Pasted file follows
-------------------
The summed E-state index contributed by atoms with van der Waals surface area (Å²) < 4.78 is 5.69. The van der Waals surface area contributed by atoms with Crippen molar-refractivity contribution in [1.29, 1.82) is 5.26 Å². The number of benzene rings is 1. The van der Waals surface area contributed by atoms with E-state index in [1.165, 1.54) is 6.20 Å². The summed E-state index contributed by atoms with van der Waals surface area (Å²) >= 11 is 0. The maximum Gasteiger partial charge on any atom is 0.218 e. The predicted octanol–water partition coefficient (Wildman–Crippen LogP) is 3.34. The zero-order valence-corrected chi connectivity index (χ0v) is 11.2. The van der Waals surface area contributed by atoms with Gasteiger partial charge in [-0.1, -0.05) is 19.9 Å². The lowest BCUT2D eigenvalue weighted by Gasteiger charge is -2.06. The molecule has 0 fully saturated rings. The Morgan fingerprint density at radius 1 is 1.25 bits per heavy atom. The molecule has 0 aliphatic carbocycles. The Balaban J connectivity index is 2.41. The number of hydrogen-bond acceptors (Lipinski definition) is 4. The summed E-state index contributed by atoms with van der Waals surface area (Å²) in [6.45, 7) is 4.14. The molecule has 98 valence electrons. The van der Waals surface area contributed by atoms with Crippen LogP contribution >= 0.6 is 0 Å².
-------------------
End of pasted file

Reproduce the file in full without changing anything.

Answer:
The summed E-state index contributed by atoms with van der Waals surface area (Å²) < 4.78 is 5.69. The van der Waals surface area contributed by atoms with Crippen molar-refractivity contribution in [1.29, 1.82) is 5.26 Å². The number of benzene rings is 1. The van der Waals surface area contributed by atoms with E-state index in [1.165, 1.54) is 6.20 Å². The summed E-state index contributed by atoms with van der Waals surface area (Å²) >= 11 is 0. The maximum Gasteiger partial charge on any atom is 0.218 e. The predicted octanol–water partition coefficient (Wildman–Crippen LogP) is 3.34. The zero-order valence-corrected chi connectivity index (χ0v) is 11.2. The van der Waals surface area contributed by atoms with Gasteiger partial charge in [-0.1, -0.05) is 19.9 Å². The lowest BCUT2D eigenvalue weighted by Gasteiger charge is -2.06. The molecule has 0 fully saturated rings. The Morgan fingerprint density at radius 1 is 1.25 bits per heavy atom. The molecule has 0 aliphatic carbocycles. The Balaban J connectivity index is 2.41. The number of hydrogen-bond acceptors (Lipinski definition) is 4. The summed E-state index contributed by atoms with van der Waals surface area (Å²) in [6.45, 7) is 4.14. The molecule has 98 valence electrons. The van der Waals surface area contributed by atoms with Crippen LogP contribution >= 0.6 is 0 Å².